Archaeological Study Collection

The American Academy in Rome maintains a rich and eclectic collection of about 9,000 archaeological artifacts available for study in the Norton Van Buren Seminar Room.  The collection includes pottery, from Greek geometric vases of the eighth century BC to Roman common ware of the later Empire, architectural terracottas, cinerary urns, votive objects, jewelry, coins, oil lamps, sculpture (in terracotta and stone, in relief and in the round), Etruscan mirrors, and samples of the most important ancient marble types. Particularly notable is the collection of over 200 inscriptions in Greek and (especially) Latin.

The collection was founded by Richard Norton, Professor of Archaeology (1897–99), and then Director (1899–1907) of the American School of Classical Studies in Rome (ASCSR, which later merged into the American Academy in Rome.) Albert W. Van Buren, FASCR’06, had a long career with the Academy as librarian (1913–26), associate professor of archaeology (1912–23), professor (1923–46), editor and curator of the AAR Museum (1927–16), and juridicial custodian of the AAR during WWII. He and Gorham Phillips Stevens, Academy director (1912–13 and 1917–32), arranged the fragments for display in the Cortile and organized the collection, creating an inventory that reached no. 8,725 in 1946.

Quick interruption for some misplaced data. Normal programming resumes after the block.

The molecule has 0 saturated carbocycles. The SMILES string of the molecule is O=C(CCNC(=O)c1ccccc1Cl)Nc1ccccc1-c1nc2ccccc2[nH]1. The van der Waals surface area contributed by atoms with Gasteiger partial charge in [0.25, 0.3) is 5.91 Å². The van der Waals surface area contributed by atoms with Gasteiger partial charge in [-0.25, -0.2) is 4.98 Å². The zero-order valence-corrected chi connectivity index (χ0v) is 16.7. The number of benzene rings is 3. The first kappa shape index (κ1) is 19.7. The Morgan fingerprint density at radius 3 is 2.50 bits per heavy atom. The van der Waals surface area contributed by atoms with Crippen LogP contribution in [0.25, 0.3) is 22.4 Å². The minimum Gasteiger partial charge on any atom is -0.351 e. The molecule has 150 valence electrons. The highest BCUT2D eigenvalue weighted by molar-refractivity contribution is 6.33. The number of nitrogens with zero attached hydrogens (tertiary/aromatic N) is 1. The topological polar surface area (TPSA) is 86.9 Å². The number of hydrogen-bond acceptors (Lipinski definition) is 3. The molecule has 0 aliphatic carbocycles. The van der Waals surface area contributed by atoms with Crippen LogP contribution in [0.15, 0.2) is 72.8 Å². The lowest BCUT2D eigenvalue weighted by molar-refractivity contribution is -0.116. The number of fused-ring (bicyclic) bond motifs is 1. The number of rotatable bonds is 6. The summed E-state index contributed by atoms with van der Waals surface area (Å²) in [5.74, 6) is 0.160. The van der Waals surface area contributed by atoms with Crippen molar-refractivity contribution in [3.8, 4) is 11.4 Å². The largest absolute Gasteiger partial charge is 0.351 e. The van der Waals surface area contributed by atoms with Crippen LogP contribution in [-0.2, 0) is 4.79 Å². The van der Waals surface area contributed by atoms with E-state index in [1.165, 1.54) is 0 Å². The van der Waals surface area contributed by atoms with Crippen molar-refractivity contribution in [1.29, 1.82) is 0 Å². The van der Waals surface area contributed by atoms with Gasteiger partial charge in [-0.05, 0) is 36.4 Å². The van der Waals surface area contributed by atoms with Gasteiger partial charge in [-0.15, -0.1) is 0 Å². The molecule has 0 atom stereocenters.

For more information or to schedule an appointment to view the collection, contact Dr. Valentina Follo, Curator.